"We much needed to bring the EU's consumer protection laws into the digital age. The Internet's potential for transforming our shopping experience is only beginning to be realised. With this law we hope to harness the potential of the Internet in further completing the single market," said UK Conservative MEP Malcolm Harbour (ECR), chair of the Parliament's IMCO committee.

French MEP Robert Rochefort (Alliance of Liberals and Democrats for Europe) said "for distance contracts concluded by electronic means (online sales), we foresee a system that ensures that the order corresponds to the consumer's wish (principal characteristics of the good or service, total price, duration if applicable) and that the consumer may check all that before the final validation".

"With these new rules traders must make consumers clearly aware of the total cost, including all additional costs," added Rochefort, who is ALDE shadow rapporteur on the file.

UK Liberal Democrat MEP Diana Wallis, responsible for drafting the opinion of the Parliament's legal committee on the file, said "from a consumer perspective it was important that the Parliament insisted on maintaining the broad ban on pre-ticked boxes, which will also apply to the transport sector". 

"Businesses too will also benefit from greater certainty concerning unfair contract terms in use in other EU member states," Wallis added.

"We are relieved to see that legislators have managed to steer this directive away from its original destination of simply breaking down barriers for business and more towards securing and improving protections for consumers," said Monique Goyens, director-general of European consumers' organisation BEUC.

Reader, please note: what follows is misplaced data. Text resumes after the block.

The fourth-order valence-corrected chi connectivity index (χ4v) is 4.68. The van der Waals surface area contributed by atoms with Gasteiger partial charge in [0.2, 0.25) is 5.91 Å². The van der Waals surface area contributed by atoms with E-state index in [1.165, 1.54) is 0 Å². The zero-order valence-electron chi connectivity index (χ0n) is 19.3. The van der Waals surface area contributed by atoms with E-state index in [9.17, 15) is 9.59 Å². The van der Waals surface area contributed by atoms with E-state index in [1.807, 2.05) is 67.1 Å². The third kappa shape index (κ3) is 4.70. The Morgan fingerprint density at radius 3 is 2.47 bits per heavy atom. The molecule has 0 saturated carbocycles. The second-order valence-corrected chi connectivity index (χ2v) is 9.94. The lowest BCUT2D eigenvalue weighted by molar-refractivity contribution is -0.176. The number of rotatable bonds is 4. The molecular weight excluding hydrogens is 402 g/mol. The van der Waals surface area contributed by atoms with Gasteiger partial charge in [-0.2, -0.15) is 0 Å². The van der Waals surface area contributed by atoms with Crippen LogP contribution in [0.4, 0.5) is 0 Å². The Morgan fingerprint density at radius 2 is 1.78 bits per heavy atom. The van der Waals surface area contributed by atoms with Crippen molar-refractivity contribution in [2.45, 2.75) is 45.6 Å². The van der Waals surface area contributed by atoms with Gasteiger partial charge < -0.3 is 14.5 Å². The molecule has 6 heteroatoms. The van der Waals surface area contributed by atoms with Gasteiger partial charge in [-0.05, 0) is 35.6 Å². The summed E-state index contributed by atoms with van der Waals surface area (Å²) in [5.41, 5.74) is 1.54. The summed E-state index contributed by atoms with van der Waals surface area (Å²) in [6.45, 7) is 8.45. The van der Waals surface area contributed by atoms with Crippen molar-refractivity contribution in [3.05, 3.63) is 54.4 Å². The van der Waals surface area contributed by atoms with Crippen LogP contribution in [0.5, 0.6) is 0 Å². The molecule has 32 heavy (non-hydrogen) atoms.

"We do, however, hold concerns as to some losses, for example in relation to a shorter period of withdrawal in case the consumer was not informed about his rights or as regards' the consumers' bearing of return costs of goods in case of withdrawal," Goyens added.

"Instead of rushing further towards an ‘optional instrument' for European contract law, which is not a good option for consumers, the Commission should now first assess the impact of this directive, which presents a major step further in the approximation of consumer law, particularly relevant for e-commerce transactions. It should then open a genuine discussion with stakeholders of what is needed next," she said.

UEAPME, an association representing SMEs in the EU, warned that the 14-day withdrawal right did not go far enough to take into account the specific needs of small businesses, particularly in respect of urgent repairs and maintenance. 

The proposal for a new Consumer Rights Directive, first tabled by the European Commission in October 2008, seeks to merge the existing four EU consumer rights directives into one set of fully harmonised rules (EURACTIV 08/10/08; EURACTIV 10/10/08).

The proposed directive concerns business-to-consumer (B2C) sales contracts for goods and services and specifically covers issues such as pre-contractual information, delivery rules, 'cooling off' periods for distance sales, repairs, replacements and guarantees as well as new selling technologies.

Just before Christmas, the Belgian EU Presidency angered consumer groups by deleting the most contentious parts of the draft Consumer Rights Directive, including chapters on unfair contract terms and legal guarantees or consumers in the event that a trader breaches a contract, in order to secure a deal on the law before the end of its term at the EU helm.

Belgium's move was formally endorsed by governments on 24 January.

  • July 2011: Formal approval of Consumer Rights Directive by Council of Ministers.
  • Oct. 2011: Tentative date for publication of Consumer Rights Directive in Official Journal of EU law.
  • Before end 2013: Deadline by which member states must have fully implemented Consumer Rights Directive.